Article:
cover image Anxious Pleasures: A Novel After Kafka

Anxious Pleasures: A Novel After Kafka

Lance Olsen, . . Shoemaker & Hoard, $15 (179pp) ISBN 978-1-59376-135-6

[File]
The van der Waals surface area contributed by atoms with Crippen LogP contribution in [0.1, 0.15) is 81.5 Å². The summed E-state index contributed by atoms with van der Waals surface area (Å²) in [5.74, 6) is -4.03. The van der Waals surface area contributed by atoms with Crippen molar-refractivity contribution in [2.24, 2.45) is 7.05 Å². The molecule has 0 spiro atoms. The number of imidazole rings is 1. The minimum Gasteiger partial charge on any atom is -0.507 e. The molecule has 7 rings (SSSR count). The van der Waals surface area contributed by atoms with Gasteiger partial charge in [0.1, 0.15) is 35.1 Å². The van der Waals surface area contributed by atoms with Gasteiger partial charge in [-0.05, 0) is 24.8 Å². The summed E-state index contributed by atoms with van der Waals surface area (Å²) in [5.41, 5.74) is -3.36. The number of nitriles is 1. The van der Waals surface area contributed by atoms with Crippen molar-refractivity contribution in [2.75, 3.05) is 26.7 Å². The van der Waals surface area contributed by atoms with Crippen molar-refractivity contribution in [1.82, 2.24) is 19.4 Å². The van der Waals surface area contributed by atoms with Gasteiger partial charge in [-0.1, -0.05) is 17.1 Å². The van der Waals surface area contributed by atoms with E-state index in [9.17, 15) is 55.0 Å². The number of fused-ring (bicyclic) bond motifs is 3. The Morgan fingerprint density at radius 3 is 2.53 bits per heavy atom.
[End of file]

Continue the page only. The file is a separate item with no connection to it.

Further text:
Following Nietzsche's Kisses (2006), Olsen treats another great modernist to postmodernist investigation, this time retelling Kafka's The Metamorphosis from the supporting cast's points-of-view. Olsen hews closely to the original, and his additions, excursions and elaborations are simultaneously stimulating and entertaining: intermittent sections relate the contemporary story of Margaret, an insecure young woman whose grandparents have gone missing and who is reading Kafka's masterpiece for the first time, and that of the Samsas' downstairs neighbor, a writer who is inspired by the strange noises upstairs to write a novella-length allegory in which "a man will awake with meat cleavers for hands. The moral will be that the meaning of life is that it stops." Characters who appear only briefly in Kafka's work here provide texture and a broader canvas, but the Samsa family, though given magnificent voices, aren't particularly developed. Intricately woven and richly imagined, Olsen's novel is a cerebral treat unto itself and a fine companion to Kafka's original. (Mar.)